Historically, research on technology policy has tended to focus on how and why governments (and increasingly other institutions) develop technology policies, the implications of technology policy for the innovation process, evaluation of different types of technology policy in different contexts and studies of the impact of technologies, including on less developed regions of the world.
Increasingly, however, policy research has moved to address issues such as public-private relations and the growing institutional complexity of multi-agent processes. Policies are often designed to change a given situation but the situation is changing anyway and involves an ever increasing number of social agents and actors. Policy is constantly developing and is thus a process and not only a prescription.
Basically, a technology policy is usually a set of defined proposals for preferred approaches to the development and use of technology, often set out in some form of policy statement or document. A policy statement may set out specific priorities, identifying preferred lines of development e.g. to focus on technology X rather than Y. In addition, it may sometimes specify specific means for achieving the stated ends. For example “to be at the forefront of the development of ‘Technology Z’, requires investment of X% of available R & D funding”.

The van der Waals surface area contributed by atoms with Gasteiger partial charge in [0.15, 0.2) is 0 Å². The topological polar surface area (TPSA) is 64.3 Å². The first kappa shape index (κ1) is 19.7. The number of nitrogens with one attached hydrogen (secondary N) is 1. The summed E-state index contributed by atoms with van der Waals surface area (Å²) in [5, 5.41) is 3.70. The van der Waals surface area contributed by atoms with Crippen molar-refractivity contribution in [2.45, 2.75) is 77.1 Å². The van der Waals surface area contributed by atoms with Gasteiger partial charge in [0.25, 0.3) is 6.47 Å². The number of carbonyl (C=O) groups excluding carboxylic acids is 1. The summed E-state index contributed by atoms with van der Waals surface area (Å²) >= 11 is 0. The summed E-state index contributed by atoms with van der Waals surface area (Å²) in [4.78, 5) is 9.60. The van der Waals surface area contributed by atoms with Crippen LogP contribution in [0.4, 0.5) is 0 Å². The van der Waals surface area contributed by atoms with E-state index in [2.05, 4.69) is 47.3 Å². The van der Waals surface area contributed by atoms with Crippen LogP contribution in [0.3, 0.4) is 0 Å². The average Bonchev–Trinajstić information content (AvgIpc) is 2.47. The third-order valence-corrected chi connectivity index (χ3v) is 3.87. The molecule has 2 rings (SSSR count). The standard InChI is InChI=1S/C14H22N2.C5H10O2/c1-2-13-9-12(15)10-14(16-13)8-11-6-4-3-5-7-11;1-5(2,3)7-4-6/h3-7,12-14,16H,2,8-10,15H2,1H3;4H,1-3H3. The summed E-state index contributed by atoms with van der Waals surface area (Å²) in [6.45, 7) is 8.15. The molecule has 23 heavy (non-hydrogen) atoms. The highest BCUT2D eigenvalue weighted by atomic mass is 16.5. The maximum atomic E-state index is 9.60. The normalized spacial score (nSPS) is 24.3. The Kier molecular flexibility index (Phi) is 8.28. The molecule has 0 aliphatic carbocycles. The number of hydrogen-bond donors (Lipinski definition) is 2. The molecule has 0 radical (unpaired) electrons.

The emphasis in policy statements is usually on defined ‘goals’ or specific aims, but equally technology policies also often reflect and comment on the underlying principles shaping the policy and may provide political justifications and arguments for the approach being adopted. Policies are processes and not only prescriptions.
At its simplest, a technology policy may amount to no more than a specific allocation of R & D funds to projects or programme, but policies may also propose other, more complex, institutional, organisational or financial measures to help achieve the proposed aims e.g. the establishment of a new grant scheme, or a new research programme or agency supported by public funds. Such proposals are sometimes called policy measures – ways of seeking to achieve the goals of the policy.